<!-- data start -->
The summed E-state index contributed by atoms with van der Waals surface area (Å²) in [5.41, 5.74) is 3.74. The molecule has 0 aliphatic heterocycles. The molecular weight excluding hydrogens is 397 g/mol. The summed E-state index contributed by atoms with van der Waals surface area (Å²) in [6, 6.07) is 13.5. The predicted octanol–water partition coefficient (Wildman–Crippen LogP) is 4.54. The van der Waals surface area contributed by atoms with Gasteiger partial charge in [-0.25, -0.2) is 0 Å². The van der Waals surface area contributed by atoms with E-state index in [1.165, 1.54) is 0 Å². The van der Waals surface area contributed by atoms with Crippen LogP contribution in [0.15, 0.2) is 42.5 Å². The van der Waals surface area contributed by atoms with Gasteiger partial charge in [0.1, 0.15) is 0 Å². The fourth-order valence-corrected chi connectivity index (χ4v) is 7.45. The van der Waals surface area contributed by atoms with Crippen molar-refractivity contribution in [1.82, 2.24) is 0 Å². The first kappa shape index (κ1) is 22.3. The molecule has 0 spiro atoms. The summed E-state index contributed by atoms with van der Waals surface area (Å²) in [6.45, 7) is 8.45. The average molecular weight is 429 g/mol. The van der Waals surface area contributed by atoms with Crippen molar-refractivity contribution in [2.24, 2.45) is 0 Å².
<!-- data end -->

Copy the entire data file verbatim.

The summed E-state index contributed by atoms with van der Waals surface area (Å²) in [5.41, 5.74) is 3.74. The molecule has 0 aliphatic heterocycles. The molecular weight excluding hydrogens is 397 g/mol. The summed E-state index contributed by atoms with van der Waals surface area (Å²) in [6, 6.07) is 13.5. The predicted octanol–water partition coefficient (Wildman–Crippen LogP) is 4.54. The van der Waals surface area contributed by atoms with Gasteiger partial charge in [-0.25, -0.2) is 0 Å². The van der Waals surface area contributed by atoms with E-state index in [1.165, 1.54) is 0 Å². The van der Waals surface area contributed by atoms with Crippen LogP contribution in [0.15, 0.2) is 42.5 Å². The van der Waals surface area contributed by atoms with Gasteiger partial charge in [0.1, 0.15) is 0 Å². The fourth-order valence-corrected chi connectivity index (χ4v) is 7.45. The van der Waals surface area contributed by atoms with Crippen molar-refractivity contribution in [1.82, 2.24) is 0 Å². The first kappa shape index (κ1) is 22.3. The molecule has 0 spiro atoms. The summed E-state index contributed by atoms with van der Waals surface area (Å²) in [6.45, 7) is 8.45. The average molecular weight is 429 g/mol. The van der Waals surface area contributed by atoms with Crippen molar-refractivity contribution in [2.24, 2.45) is 0 Å².